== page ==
35th S.F. Jewish film festival kicks off with quirky comedy

Expecting an audience of some 35,000, the 35th annual San Francisco Jewish Film Festival will bring 70 films from 17 countries to Bay Area screens this summer.

The diverse lineup of documentaries, dramas and comedies screens from July 23 to Aug. 9 at five theaters in San Francisco, Palo Alto, San Rafael and the East Bay, with a new venue in Oakland, the 400-seat Lakeside Theater within the Kaiser Center by Lake Merritt.

Adding to the festivities, the opening night party takes place at the Contemporary Jewish Museum.

“It’s a huge Bay Area cultural community event,” said Lexi Leban, executive director of the festival. The festival is the signature event of the umbrella organization, now known as the Jewish Film Institute, which holds year-round programming.

“Dough” stars Jonathan Pryce as a Jewish baker whose Muslim assistant saves the business by adding cannabis to the challah.

This year’s offerings range from Middle East politics to comedies to films focusing on music and the arts.

The festival’s opening night film, “Dough,” a British entry directed by John Goldschmidt, tells the story of an aging kosher baker whose Muslim apprentice revitalizes business by adding cannabis to the challah. Goldschmidt and actor Jerome Holder will attend opening night at the Castro Theatre in San Francisco and the Palo Alto showing on July 26.

The centerpiece documentary, “The Armor of Light,” by director Abigail Disney, chronicles the Rev. Rob Schenck, an evangelical, militant pro-life activist (raised Jewish) who becomes concerned about gun violence and teams up with Lucy McBath, mother of an unarmed teenager murdered in Florida, to fight against stand-your-ground laws.

“He reveals himself to be a very open and critical thinker,” said Leban, adding that McBath will attend the festival.

“As I AM: The Life and Times of DJ AM” anchors the Next Wave portion of the festival, aimed at moviegoers ages 35 and under. With that in mind, the July 30 screening at San Francisco’s Castro Theatre will be followed by a late-night party deejayed by Mix Master Mike at the Public Works SF.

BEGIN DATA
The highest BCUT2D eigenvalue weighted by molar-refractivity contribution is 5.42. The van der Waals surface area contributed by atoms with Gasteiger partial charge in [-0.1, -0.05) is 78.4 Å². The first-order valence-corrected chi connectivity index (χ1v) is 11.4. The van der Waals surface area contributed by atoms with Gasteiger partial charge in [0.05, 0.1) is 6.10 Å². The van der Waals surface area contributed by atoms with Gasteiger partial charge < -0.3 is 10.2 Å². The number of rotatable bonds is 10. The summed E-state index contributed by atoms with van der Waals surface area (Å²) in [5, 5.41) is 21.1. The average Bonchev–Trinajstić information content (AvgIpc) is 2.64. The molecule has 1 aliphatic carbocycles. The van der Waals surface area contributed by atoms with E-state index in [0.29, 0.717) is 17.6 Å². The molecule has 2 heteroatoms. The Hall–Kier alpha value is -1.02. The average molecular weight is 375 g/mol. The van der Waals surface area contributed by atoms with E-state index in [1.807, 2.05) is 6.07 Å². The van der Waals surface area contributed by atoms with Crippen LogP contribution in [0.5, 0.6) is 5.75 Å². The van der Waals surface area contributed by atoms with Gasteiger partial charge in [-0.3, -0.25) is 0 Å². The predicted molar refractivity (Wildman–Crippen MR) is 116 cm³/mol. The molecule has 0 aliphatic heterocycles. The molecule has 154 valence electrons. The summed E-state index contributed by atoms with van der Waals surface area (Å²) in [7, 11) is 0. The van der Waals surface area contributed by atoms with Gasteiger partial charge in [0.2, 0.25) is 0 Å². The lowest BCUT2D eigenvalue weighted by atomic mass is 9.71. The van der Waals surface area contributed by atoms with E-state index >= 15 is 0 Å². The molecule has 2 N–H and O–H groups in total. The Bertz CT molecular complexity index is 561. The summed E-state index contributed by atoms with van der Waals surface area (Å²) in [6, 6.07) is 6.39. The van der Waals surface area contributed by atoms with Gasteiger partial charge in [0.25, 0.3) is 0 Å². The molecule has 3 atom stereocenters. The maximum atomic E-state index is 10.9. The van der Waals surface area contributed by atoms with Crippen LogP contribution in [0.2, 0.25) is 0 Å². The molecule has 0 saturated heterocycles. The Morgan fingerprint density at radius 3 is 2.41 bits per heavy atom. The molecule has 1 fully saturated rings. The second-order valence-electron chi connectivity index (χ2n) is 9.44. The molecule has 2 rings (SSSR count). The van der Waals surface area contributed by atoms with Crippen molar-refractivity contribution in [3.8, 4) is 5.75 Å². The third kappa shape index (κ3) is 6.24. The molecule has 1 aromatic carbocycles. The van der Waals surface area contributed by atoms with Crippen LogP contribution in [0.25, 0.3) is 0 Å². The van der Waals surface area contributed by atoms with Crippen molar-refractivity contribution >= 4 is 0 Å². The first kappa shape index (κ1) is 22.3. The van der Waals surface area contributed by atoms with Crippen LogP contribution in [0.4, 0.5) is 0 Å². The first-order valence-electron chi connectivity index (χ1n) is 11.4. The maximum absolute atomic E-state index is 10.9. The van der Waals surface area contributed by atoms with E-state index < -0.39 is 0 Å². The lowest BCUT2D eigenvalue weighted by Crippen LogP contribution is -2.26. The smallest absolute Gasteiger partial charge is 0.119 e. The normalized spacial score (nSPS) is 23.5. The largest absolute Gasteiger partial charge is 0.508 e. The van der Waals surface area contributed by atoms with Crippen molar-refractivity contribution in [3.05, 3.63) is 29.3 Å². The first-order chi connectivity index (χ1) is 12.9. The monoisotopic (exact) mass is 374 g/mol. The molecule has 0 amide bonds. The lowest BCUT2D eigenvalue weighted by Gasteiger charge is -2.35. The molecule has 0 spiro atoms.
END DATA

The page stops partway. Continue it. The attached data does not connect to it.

Directed by Kevin Kerslake, the documentary traces the short life of DJ AM (born Adam Goldstein), a successful DJ who died at age 36 of a drug overdose a year after surviving severe burns in a plane crash. The film features footage of DJ AM performing the first rap he ever wrote, which was about Hebrew school.

“Even though it’s a sad story, it’s inspiring in many ways,” said Jay Rosenblatt, program director. The film chronicles DJ AM’s musical journey and collaboration with hip-hop stars. Though he struggled with his own drug addiction, he helped others become sober.

A film about New Yorker cartoonists, “Very Semi-Serious,” will precede Berkeley’s “Big Night” celebration on Aug. 1. The film, at California Theatre, includes interviews with the magazine’s best-known cartoonists, many of them Jewish, and provides insights into their quirky points of view. Cartoonist Bruce Eric Kaplan, known as BEK, will attend the post-film party at the David Brower Center in Berkeley.

On July 31, five films relating to social justice screen at the Castro to mark Take Action Day, an event devoted to community engagement. Festivalgoers can buy a daylong pass, which includes entrance to all five movies, a panel discussion with filmmakers and a party in the mezzanine.

Eight documentaries address the Israeli-Palestinian conflict, and former Jerusalem bureau chief for the Washington Post Janine Zacharia will moderate a panel discussion with four of the filmmakers on Aug. 1 at the Castro.

This year’s Freedom of Expression award goes to Lee Grant (born Lyova Haskell Rosenthal). The veteran actress, director and producer will accept her award onstage at the Castro following the screening of her first directorial feature, “Tell Me a Riddle.”

The festival closes on a high note with “East Jerusalem, West Jerusalem,” an Israeli film featuring singer-songwriter David Broza.

The San Francisco Jewish Film Festival
runs July 23-Aug. 2 at the Castro Theatre, S.F.; July 25-30 at Ciné[email protected] Alto Square; July 31-Aug. 6 at the California Theatre, Berkeley; Aug. 7-9 at the Lakeside Theater, Oakland; and Aug. 7-9 at Christopher B. Smith Rafael Film Center, San Rafael. Complete schedules and pricing are at www.sfjff.org.